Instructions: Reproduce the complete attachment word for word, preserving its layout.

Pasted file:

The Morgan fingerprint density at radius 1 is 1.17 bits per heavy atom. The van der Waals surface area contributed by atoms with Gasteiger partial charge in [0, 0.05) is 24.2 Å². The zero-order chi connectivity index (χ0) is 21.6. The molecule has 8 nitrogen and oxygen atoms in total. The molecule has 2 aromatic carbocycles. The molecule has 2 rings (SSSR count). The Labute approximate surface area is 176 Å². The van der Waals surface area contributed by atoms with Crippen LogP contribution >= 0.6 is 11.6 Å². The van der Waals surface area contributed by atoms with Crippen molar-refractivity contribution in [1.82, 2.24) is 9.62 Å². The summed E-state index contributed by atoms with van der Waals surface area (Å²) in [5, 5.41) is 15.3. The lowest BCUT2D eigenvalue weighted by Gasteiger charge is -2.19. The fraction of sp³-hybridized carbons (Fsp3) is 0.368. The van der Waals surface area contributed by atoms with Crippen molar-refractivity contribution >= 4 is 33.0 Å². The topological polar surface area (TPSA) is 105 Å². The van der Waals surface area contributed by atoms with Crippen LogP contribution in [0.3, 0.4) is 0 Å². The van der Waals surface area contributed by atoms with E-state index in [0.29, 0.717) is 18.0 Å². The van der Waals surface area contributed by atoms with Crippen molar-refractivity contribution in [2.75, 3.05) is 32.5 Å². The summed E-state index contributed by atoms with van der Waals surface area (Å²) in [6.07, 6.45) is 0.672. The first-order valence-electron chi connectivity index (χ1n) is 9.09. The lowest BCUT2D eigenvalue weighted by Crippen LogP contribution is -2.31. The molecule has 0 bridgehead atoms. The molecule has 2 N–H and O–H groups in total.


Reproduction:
The Morgan fingerprint density at radius 1 is 1.17 bits per heavy atom. The van der Waals surface area contributed by atoms with Gasteiger partial charge in [0, 0.05) is 24.2 Å². The zero-order chi connectivity index (χ0) is 21.6. The molecule has 8 nitrogen and oxygen atoms in total. The molecule has 2 aromatic carbocycles. The molecule has 2 rings (SSSR count). The Labute approximate surface area is 176 Å². The van der Waals surface area contributed by atoms with Crippen LogP contribution >= 0.6 is 11.6 Å². The van der Waals surface area contributed by atoms with Crippen molar-refractivity contribution in [1.82, 2.24) is 9.62 Å². The summed E-state index contributed by atoms with van der Waals surface area (Å²) in [5, 5.41) is 15.3. The lowest BCUT2D eigenvalue weighted by Gasteiger charge is -2.19. The fraction of sp³-hybridized carbons (Fsp3) is 0.368. The van der Waals surface area contributed by atoms with Crippen molar-refractivity contribution >= 4 is 33.0 Å². The topological polar surface area (TPSA) is 105 Å². The van der Waals surface area contributed by atoms with Crippen LogP contribution in [0.3, 0.4) is 0 Å². The van der Waals surface area contributed by atoms with E-state index in [0.29, 0.717) is 18.0 Å². The van der Waals surface area contributed by atoms with Crippen molar-refractivity contribution in [2.75, 3.05) is 32.5 Å². The summed E-state index contributed by atoms with van der Waals surface area (Å²) in [6.07, 6.45) is 0.672. The first-order valence-electron chi connectivity index (χ1n) is 9.09. The lowest BCUT2D eigenvalue weighted by Crippen LogP contribution is -2.31. The molecule has 0 bridgehead atoms. The molecule has 2 N–H and O–H groups in total.